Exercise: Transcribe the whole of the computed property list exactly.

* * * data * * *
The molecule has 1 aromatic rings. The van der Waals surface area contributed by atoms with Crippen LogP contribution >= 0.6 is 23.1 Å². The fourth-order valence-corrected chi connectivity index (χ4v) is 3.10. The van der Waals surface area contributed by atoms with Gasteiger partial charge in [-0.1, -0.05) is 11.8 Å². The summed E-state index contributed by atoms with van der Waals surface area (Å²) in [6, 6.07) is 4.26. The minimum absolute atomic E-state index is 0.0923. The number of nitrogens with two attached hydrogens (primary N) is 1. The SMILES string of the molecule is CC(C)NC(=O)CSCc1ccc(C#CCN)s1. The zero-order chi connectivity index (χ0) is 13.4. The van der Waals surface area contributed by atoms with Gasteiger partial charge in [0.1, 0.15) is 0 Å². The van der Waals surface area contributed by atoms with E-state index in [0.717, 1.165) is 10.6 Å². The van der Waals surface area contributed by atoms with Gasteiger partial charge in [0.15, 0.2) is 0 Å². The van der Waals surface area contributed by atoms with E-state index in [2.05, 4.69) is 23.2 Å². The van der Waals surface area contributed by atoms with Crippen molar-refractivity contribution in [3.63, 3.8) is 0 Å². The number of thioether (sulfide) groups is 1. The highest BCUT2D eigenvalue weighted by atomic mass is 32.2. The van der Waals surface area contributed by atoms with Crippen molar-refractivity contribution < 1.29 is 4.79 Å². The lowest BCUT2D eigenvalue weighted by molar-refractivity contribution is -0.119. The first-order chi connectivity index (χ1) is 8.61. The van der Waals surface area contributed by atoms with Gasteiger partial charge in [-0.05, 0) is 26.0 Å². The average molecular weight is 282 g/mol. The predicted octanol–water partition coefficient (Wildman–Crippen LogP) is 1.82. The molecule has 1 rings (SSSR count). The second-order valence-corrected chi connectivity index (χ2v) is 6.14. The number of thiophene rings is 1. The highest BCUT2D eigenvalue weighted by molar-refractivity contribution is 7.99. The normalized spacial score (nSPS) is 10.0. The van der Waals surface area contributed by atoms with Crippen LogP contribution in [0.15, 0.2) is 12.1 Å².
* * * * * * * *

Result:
The molecule has 1 aromatic rings. The van der Waals surface area contributed by atoms with Crippen LogP contribution >= 0.6 is 23.1 Å². The fourth-order valence-corrected chi connectivity index (χ4v) is 3.10. The van der Waals surface area contributed by atoms with Gasteiger partial charge in [-0.1, -0.05) is 11.8 Å². The summed E-state index contributed by atoms with van der Waals surface area (Å²) in [6, 6.07) is 4.26. The minimum absolute atomic E-state index is 0.0923. The number of nitrogens with two attached hydrogens (primary N) is 1. The SMILES string of the molecule is CC(C)NC(=O)CSCc1ccc(C#CCN)s1. The zero-order chi connectivity index (χ0) is 13.4. The van der Waals surface area contributed by atoms with Gasteiger partial charge in [0.1, 0.15) is 0 Å². The van der Waals surface area contributed by atoms with E-state index in [0.717, 1.165) is 10.6 Å². The van der Waals surface area contributed by atoms with Gasteiger partial charge in [0.15, 0.2) is 0 Å². The van der Waals surface area contributed by atoms with E-state index in [2.05, 4.69) is 23.2 Å². The van der Waals surface area contributed by atoms with Crippen molar-refractivity contribution in [3.63, 3.8) is 0 Å². The number of thioether (sulfide) groups is 1. The highest BCUT2D eigenvalue weighted by atomic mass is 32.2. The van der Waals surface area contributed by atoms with Crippen molar-refractivity contribution < 1.29 is 4.79 Å². The lowest BCUT2D eigenvalue weighted by molar-refractivity contribution is -0.119. The first-order chi connectivity index (χ1) is 8.61. The van der Waals surface area contributed by atoms with Gasteiger partial charge in [-0.05, 0) is 26.0 Å². The average molecular weight is 282 g/mol. The predicted octanol–water partition coefficient (Wildman–Crippen LogP) is 1.82. The molecule has 1 rings (SSSR count). The second-order valence-corrected chi connectivity index (χ2v) is 6.14. The number of thiophene rings is 1. The highest BCUT2D eigenvalue weighted by molar-refractivity contribution is 7.99. The normalized spacial score (nSPS) is 10.0. The van der Waals surface area contributed by atoms with Crippen LogP contribution in [0.15, 0.2) is 12.1 Å².